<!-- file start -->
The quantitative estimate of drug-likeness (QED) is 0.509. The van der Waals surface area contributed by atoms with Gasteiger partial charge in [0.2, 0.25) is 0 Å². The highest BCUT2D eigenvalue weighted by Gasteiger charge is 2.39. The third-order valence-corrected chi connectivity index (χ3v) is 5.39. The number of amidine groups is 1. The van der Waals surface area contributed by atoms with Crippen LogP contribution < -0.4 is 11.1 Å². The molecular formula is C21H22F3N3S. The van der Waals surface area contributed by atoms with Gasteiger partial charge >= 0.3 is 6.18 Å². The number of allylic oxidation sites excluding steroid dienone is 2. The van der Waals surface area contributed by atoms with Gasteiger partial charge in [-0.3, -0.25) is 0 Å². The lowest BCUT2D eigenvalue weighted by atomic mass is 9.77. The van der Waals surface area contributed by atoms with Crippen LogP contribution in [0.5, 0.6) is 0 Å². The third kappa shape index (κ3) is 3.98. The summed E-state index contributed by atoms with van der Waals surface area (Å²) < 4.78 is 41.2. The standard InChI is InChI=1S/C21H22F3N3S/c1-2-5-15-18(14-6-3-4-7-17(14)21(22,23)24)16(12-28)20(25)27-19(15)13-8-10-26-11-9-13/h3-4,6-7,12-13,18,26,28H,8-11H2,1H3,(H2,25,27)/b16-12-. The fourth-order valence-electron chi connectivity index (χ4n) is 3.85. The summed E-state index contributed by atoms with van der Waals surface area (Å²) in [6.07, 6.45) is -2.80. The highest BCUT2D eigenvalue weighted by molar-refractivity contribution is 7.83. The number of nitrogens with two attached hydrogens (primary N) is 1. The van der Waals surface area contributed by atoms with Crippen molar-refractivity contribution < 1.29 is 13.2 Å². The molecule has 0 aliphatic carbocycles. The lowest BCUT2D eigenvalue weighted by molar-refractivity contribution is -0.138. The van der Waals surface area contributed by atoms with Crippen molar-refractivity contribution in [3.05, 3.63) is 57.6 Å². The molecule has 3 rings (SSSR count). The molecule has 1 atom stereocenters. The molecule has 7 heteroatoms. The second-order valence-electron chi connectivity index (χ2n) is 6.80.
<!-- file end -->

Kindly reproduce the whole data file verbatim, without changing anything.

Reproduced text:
The quantitative estimate of drug-likeness (QED) is 0.509. The van der Waals surface area contributed by atoms with Gasteiger partial charge in [0.2, 0.25) is 0 Å². The highest BCUT2D eigenvalue weighted by Gasteiger charge is 2.39. The third-order valence-corrected chi connectivity index (χ3v) is 5.39. The number of amidine groups is 1. The van der Waals surface area contributed by atoms with Crippen LogP contribution < -0.4 is 11.1 Å². The molecular formula is C21H22F3N3S. The van der Waals surface area contributed by atoms with Gasteiger partial charge >= 0.3 is 6.18 Å². The number of allylic oxidation sites excluding steroid dienone is 2. The van der Waals surface area contributed by atoms with Gasteiger partial charge in [-0.3, -0.25) is 0 Å². The lowest BCUT2D eigenvalue weighted by atomic mass is 9.77. The van der Waals surface area contributed by atoms with Crippen LogP contribution in [0.5, 0.6) is 0 Å². The third kappa shape index (κ3) is 3.98. The summed E-state index contributed by atoms with van der Waals surface area (Å²) < 4.78 is 41.2. The standard InChI is InChI=1S/C21H22F3N3S/c1-2-5-15-18(14-6-3-4-7-17(14)21(22,23)24)16(12-28)20(25)27-19(15)13-8-10-26-11-9-13/h3-4,6-7,12-13,18,26,28H,8-11H2,1H3,(H2,25,27)/b16-12-. The fourth-order valence-electron chi connectivity index (χ4n) is 3.85. The summed E-state index contributed by atoms with van der Waals surface area (Å²) in [6.07, 6.45) is -2.80. The highest BCUT2D eigenvalue weighted by molar-refractivity contribution is 7.83. The number of nitrogens with two attached hydrogens (primary N) is 1. The van der Waals surface area contributed by atoms with Crippen molar-refractivity contribution < 1.29 is 13.2 Å². The molecule has 0 aliphatic carbocycles. The lowest BCUT2D eigenvalue weighted by molar-refractivity contribution is -0.138. The van der Waals surface area contributed by atoms with Crippen molar-refractivity contribution in [3.05, 3.63) is 57.6 Å². The molecule has 3 rings (SSSR count). The molecule has 1 atom stereocenters. The molecule has 7 heteroatoms. The second-order valence-electron chi connectivity index (χ2n) is 6.80.